A mover (but not a shaker)

Jim Klier has been a mover for 39 years. Admittedly, the Wellington resident and Lorain-Medina Rural Electric Cooperative member isn’t real good at carefully packing all your possessions, loading them into a big rig, and driving them somewhere else. 

Instead, he just moves everything at once. Like your entire house. And very carefully. 

Jim and the rest of the folks at Klier Structural Movers have made hundreds of such moves over the years. They have transported buildings both commercial and residential, though most are houses. The longest trip was a home that went down the road about 25 miles. The shortest? About 4 feet (see sidebar story below). 

Experienced Klier crew members place long steel beams beneath a structure, then slowly raise it.

Experienced Klier crew members place long steel beams beneath a structure, then slowly raise it.

Klier Structural Movers have transported buildings both commercial and residential, though most are houses.

Klier has moved plenty of homes for lots of different reasons — some legal, like for zoning issues; others more sentimental. Klier’s moved a lot of older homes. Much older. Like an 1813 timber frame home on Lake Erie.

“Oh, heavens yes,” he says. “A home that’s been in the family for generations, for example. You really have to love the house to do something like that, to go through that process.”

Not all the structures he’s moved are historic or sentimental — or even old. In fact, just the opposite. Some haven’t even been lived in yet or are still under construction. “We’ve done new houses, never occupied. Sometimes they’re not even finished,” he says. 

Sometimes builders make mistakes, like putting up a house on the wrong spot, perhaps straddling a property line or facing the wrong direction. Other times, issues arise with a new foundation, or groundwater wells up suddenly, indicating a likely future of constant pumping. Other jobs have included moving a structure out of an existing flood zone or adding a basement where none was.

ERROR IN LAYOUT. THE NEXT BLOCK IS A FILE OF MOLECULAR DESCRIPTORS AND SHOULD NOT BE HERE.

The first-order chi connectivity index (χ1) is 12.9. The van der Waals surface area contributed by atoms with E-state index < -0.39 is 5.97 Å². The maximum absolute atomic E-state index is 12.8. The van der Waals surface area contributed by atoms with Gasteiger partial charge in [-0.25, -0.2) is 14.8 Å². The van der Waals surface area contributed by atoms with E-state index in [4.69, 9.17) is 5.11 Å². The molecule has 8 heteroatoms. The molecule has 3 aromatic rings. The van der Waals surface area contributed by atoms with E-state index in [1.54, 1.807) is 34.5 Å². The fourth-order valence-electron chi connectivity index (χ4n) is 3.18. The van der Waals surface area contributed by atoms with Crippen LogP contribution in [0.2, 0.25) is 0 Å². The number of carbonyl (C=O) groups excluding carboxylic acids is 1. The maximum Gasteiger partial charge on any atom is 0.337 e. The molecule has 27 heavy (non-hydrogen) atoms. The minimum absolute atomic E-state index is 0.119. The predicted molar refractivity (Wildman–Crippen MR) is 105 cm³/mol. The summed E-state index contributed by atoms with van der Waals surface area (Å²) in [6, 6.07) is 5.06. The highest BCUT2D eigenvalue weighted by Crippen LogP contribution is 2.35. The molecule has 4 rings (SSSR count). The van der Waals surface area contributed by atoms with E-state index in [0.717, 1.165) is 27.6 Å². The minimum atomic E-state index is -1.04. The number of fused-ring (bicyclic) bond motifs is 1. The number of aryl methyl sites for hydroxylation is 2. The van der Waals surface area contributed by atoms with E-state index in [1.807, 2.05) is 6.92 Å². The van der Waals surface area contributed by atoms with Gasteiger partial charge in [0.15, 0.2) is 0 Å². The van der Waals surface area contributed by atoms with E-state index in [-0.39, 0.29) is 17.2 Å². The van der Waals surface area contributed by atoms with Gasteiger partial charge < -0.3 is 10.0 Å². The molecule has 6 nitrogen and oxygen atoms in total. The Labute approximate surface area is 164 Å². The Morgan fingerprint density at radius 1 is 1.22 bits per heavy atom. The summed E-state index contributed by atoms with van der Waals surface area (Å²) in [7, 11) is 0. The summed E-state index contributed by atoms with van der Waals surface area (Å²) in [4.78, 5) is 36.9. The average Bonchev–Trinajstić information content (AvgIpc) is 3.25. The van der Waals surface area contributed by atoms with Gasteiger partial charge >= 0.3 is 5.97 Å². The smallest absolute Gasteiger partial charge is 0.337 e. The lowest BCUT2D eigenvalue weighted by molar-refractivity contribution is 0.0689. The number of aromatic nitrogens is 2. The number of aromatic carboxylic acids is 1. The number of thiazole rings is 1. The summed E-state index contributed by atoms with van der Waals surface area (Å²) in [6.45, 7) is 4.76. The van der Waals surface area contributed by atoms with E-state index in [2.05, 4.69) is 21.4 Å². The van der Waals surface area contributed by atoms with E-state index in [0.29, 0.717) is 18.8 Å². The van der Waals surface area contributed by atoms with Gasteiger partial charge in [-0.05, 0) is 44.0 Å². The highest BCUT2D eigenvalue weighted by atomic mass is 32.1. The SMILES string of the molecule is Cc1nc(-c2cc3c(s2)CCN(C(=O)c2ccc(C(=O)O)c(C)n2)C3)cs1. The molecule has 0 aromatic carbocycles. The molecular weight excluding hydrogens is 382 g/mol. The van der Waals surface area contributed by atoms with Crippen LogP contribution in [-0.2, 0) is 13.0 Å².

Occasionally, it’s a combination of sentimentality     and business. 

When Mike Bassett’s investment group purchased waterfront property in Port Clinton, their plan was to build 14 homes on the site, which features a 125-foot sandy Lake Erie beach. But a two-story, 3,300-square-foot home sat directly where the main driveway would be. In Ottawa County, tearing down vintage homes on the water and replacing them with new homes and condominiums has been in vogue for years. But he questioned razing what seemed like such a great old house. 

“It’s got high ceilings, very large wood molding, just a lot of charm,” he says. “I just know someone will fall in love with it because it’s very large and well-built. To me it just seemed like it would be a terrible waste to tear it down.”

So Bassett contacted Klier and had the home moved — about 100 feet over the course of a couple months, and in the process, rotated about 90 degrees. Bassett estimated the cost of the raw lumber and materials in the home, circa 1934, would run about $100,000 today. He said after some remodeling and updating, it will be a beautiful nearly century-old home that’s just like a new home. 

So just how do you move a structure? According to Klier, the answer is, “Very carefully.” But at its simplest: Jack it up and drag it out. Klier has a yard full of equipment — several hundred tons of steel beams, a fleet of specialized hydraulic dollies, and hundreds of fat, heavy timbers. With these items, experienced Klier crew members place long steel beams beneath a structure, then slowly raise it.

“We push everything up evenly,” Klier says. “The structure rises on a completely level, even plane.”

But first there’s plenty of measuring, planning, contemplating.

“We definitely spend a lot of time figuring out what we’re going to do before we do it,” he says. While they’ve had a few minor mishaps over the years, he says they’ve never dropped a structure or suffered any catastrophic disasters. 

Moving a structure is not inexpensive, relatively speaking. At the minimum, a shorter, simpler move is likely to run between $30,000 and $40,000, and the price goes up from there, depending on several factors. “It’s very viable in the right situation,” Klier says, “but a terrible waste of money in the wrong one.”

Just a slight twist

When Sally DePerro bought what had originally been an 1880 vacation cottage for a member of the Gamble family (as in Procter & Gamble), it was a beautiful home in a quaint spot overlooking the LaFarge shipping dock, where lake freighters come and go in Marblehead.

“When we bought it, it needed some TLC,” DePerro says. “And also we wanted a garage.”

As it happened, the home sat at a slight angling opposition to neighboring structures so that additions were off-limits, zoning wise. “They were going to add onto the front and the rear of the home,” Klier says. “It wasn’t sitting in line with the property boundaries.” 

And so for a pretty penny, which in DePerro’s view was worth a pound of gold, Klier and his crew cocked the now-massive 4,700 square-foot structure just enough to come into line with zoning rules and leave room for the desired additions. The total distance was about 4 feet — still the shortest move his company has undertaken. “The move made everything line up,” he says.

“And while all that was happening we dug a deeper basement because it wasn’t a full basement,” DePerro says. “It sounds crazy, but we got a lot out of that. In the end, moving the house just a few feet gave me everything I wanted.”